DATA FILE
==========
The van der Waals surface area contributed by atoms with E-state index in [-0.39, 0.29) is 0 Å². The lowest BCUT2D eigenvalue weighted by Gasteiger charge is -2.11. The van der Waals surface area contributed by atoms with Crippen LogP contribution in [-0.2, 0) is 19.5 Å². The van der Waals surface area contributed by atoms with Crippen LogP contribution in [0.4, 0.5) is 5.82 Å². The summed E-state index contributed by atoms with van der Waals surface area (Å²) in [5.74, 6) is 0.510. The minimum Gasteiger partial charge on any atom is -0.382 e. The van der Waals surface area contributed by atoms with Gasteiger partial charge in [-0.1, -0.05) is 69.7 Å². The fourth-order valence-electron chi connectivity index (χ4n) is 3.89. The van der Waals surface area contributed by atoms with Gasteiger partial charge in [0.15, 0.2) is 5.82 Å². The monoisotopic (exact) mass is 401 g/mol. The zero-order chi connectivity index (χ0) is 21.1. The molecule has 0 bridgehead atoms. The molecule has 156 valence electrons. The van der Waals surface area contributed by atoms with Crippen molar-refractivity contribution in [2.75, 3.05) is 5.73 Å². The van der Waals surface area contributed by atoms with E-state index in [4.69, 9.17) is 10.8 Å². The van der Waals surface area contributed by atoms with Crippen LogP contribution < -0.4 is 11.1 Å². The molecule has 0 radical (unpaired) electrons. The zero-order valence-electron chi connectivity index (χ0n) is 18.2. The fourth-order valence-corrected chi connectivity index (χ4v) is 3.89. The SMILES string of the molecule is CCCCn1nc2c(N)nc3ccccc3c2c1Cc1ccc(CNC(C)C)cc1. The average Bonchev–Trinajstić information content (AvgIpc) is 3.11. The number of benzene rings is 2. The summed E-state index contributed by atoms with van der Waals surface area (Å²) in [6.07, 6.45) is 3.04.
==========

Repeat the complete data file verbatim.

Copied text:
The van der Waals surface area contributed by atoms with E-state index in [-0.39, 0.29) is 0 Å². The lowest BCUT2D eigenvalue weighted by Gasteiger charge is -2.11. The van der Waals surface area contributed by atoms with Crippen LogP contribution in [-0.2, 0) is 19.5 Å². The van der Waals surface area contributed by atoms with Crippen LogP contribution in [0.4, 0.5) is 5.82 Å². The summed E-state index contributed by atoms with van der Waals surface area (Å²) in [5.74, 6) is 0.510. The minimum Gasteiger partial charge on any atom is -0.382 e. The van der Waals surface area contributed by atoms with Gasteiger partial charge in [-0.1, -0.05) is 69.7 Å². The fourth-order valence-electron chi connectivity index (χ4n) is 3.89. The van der Waals surface area contributed by atoms with Gasteiger partial charge in [0.15, 0.2) is 5.82 Å². The monoisotopic (exact) mass is 401 g/mol. The zero-order chi connectivity index (χ0) is 21.1. The molecule has 0 bridgehead atoms. The molecule has 156 valence electrons. The van der Waals surface area contributed by atoms with Crippen molar-refractivity contribution in [2.75, 3.05) is 5.73 Å². The van der Waals surface area contributed by atoms with E-state index in [4.69, 9.17) is 10.8 Å². The van der Waals surface area contributed by atoms with Crippen LogP contribution < -0.4 is 11.1 Å². The molecule has 0 radical (unpaired) electrons. The zero-order valence-electron chi connectivity index (χ0n) is 18.2. The fourth-order valence-corrected chi connectivity index (χ4v) is 3.89. The SMILES string of the molecule is CCCCn1nc2c(N)nc3ccccc3c2c1Cc1ccc(CNC(C)C)cc1. The average Bonchev–Trinajstić information content (AvgIpc) is 3.11. The number of benzene rings is 2. The summed E-state index contributed by atoms with van der Waals surface area (Å²) in [6.07, 6.45) is 3.04.